A Letter from Little Dorrit

Dear Mr Clennam — I write to you from my own room at Venice, thinking you will be glad to hear from me. But I know you cannot be so glad to hear from me as I am to write to you; for everything about you is as you have been accustomed to see it, and you miss nothing—unless it should be me, which can only be for a very little while together and very seldom—while everything in my life is so strange, and I miss so much.

When we were in Switzerland, which appears to have been years ago, though it was only weeks, I met young Mrs Gowan, who was on a mountain excursion like ourselves. She told me she was very well and very happy. She sent you the message, by me, that she thanked you affectionately and would never forget you. She was quite confiding with me, and I loved her almost as soon as I spoke to her. But there is nothing singular in that; who could help loving so beautiful and winning a creature! I could not wonder at any one loving her. No indeed.

It will not make you uneasy on Mrs Gowan’s account, I hope—for I remember that you said you had the interest of a true friend in her—if I tell you that I wish she could have married some one better suited to her. Mr Gowan seems fond of her, and of course she is very fond of him, but I thought he was not earnest enough—I don’t mean in that respect—I mean in anything. I could not keep it out of my mind that if I was Mrs Gowan (what a change that would be, and how I must alter to become like her!) I should feel that I was rather lonely and lost, for the want of some one who was steadfast and firm in purpose. I even thought she felt this want a little, almost without knowing it. But mind you are not made uneasy by this, for she was ‘very well and very happy.’ And she looked most beautiful.

I expect to meet her again before long, and indeed have been expecting for some days past to see her here. I will ever be as good a friend to her as I can for your sake. Dear Mr Clennam, I dare say you think little of having been a friend to me when I had no other (not that I have any other now, for I have made no new friends), but I think much of it, and I never can forget it.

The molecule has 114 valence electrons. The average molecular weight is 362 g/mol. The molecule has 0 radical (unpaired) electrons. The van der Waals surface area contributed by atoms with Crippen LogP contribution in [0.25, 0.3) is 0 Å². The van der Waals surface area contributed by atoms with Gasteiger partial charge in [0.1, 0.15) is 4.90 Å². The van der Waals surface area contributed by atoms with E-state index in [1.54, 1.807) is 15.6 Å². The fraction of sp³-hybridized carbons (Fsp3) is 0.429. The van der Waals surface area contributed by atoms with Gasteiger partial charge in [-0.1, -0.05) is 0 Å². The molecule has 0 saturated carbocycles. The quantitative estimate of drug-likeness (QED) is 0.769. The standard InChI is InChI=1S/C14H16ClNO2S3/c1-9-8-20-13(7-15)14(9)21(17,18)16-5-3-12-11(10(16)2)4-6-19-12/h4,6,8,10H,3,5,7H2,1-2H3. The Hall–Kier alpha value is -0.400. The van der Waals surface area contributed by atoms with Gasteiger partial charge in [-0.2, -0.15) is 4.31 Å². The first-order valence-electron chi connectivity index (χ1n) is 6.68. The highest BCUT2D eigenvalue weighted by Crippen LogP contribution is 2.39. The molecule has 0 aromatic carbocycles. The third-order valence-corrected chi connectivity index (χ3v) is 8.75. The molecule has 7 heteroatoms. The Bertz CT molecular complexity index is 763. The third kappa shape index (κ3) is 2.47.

I wish I knew—but it is best for no one to write to me—how Mr and Mrs Plornish prosper in the business which my dear father bought for them, and that old Mr Nandy lives happily with them and his two grandchildren, and sings all his songs over and over again. I cannot quite keep back the tears from my eyes when I think of my poor Maggy, and of the blank she must have felt at first, however kind they all are to her, without her Little Mother. Will you go and tell her, as a strict secret, with my love, that she never can have regretted our separation more than I have regretted it? And will you tell them all that I have thought of them every day, and that my heart is faithful to them everywhere? O, if you could know how faithful, you would almost pity me for being so far away and being so grand!

You will be glad, I am sure, to know that my dear father is very well in health, and that all these changes are highly beneficial to him, and that he is very different indeed from what he used to be when you used to see him. There is an improvement in my uncle too, I think, though he never complained of old, and never exults now. Fanny is very graceful, quick, and clever. It is natural to her to be a lady; she has adapted herself to our new fortunes with wonderful ease.

This reminds me that I have not been able to do so, and that I sometimes almost despair of ever being able to do so. I find that I cannot learn. Mrs General is always with us, and we speak French and speak Italian, and she takes pains to form us in many ways. When I say we speak French and Italian, I mean they do. As for me, I am so slow that I scarcely get on at all. As soon as I begin to plan, and think, and try, all my planning, thinking, and trying go in old directions, and I begin to feel careful again about the expenses of the day, and about my dear father, and about my work, and then I remember with a start that there are no such cares left, and that in itself is so new and improbable that it sets me wandering again. I should not have the courage to mention this to any one but you.

It is the same with all these new countries and wonderful sights. They are very beautiful, and they astonish me, but I am not collected enough—not familiar enough with myself, if you can quite understand what I mean—to have all the pleasure in them that I might have. What I knew before them, blends with them,

  By PanEris using Melati.

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